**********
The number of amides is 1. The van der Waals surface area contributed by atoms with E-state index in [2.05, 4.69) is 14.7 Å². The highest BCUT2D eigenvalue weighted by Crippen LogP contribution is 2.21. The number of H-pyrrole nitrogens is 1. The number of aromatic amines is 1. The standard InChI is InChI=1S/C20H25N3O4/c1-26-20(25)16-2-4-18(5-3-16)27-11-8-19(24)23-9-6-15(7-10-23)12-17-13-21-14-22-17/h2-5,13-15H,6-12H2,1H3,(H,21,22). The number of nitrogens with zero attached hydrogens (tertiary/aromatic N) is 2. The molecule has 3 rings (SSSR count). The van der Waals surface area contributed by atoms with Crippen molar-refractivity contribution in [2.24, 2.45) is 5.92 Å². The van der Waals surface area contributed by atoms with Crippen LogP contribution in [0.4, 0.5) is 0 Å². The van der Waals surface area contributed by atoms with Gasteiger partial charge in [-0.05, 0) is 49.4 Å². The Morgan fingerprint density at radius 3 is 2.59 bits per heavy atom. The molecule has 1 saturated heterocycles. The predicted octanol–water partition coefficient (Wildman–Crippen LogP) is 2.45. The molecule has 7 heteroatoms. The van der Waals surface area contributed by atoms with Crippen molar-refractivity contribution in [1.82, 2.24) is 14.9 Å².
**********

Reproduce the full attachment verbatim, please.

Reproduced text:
The number of amides is 1. The van der Waals surface area contributed by atoms with E-state index in [2.05, 4.69) is 14.7 Å². The highest BCUT2D eigenvalue weighted by Crippen LogP contribution is 2.21. The number of H-pyrrole nitrogens is 1. The number of aromatic amines is 1. The standard InChI is InChI=1S/C20H25N3O4/c1-26-20(25)16-2-4-18(5-3-16)27-11-8-19(24)23-9-6-15(7-10-23)12-17-13-21-14-22-17/h2-5,13-15H,6-12H2,1H3,(H,21,22). The number of nitrogens with zero attached hydrogens (tertiary/aromatic N) is 2. The molecule has 3 rings (SSSR count). The van der Waals surface area contributed by atoms with Crippen molar-refractivity contribution in [2.24, 2.45) is 5.92 Å². The van der Waals surface area contributed by atoms with Crippen LogP contribution in [0.4, 0.5) is 0 Å². The van der Waals surface area contributed by atoms with Gasteiger partial charge in [-0.05, 0) is 49.4 Å². The Morgan fingerprint density at radius 3 is 2.59 bits per heavy atom. The molecule has 1 saturated heterocycles. The predicted octanol–water partition coefficient (Wildman–Crippen LogP) is 2.45. The molecule has 7 heteroatoms. The van der Waals surface area contributed by atoms with Crippen molar-refractivity contribution in [1.82, 2.24) is 14.9 Å².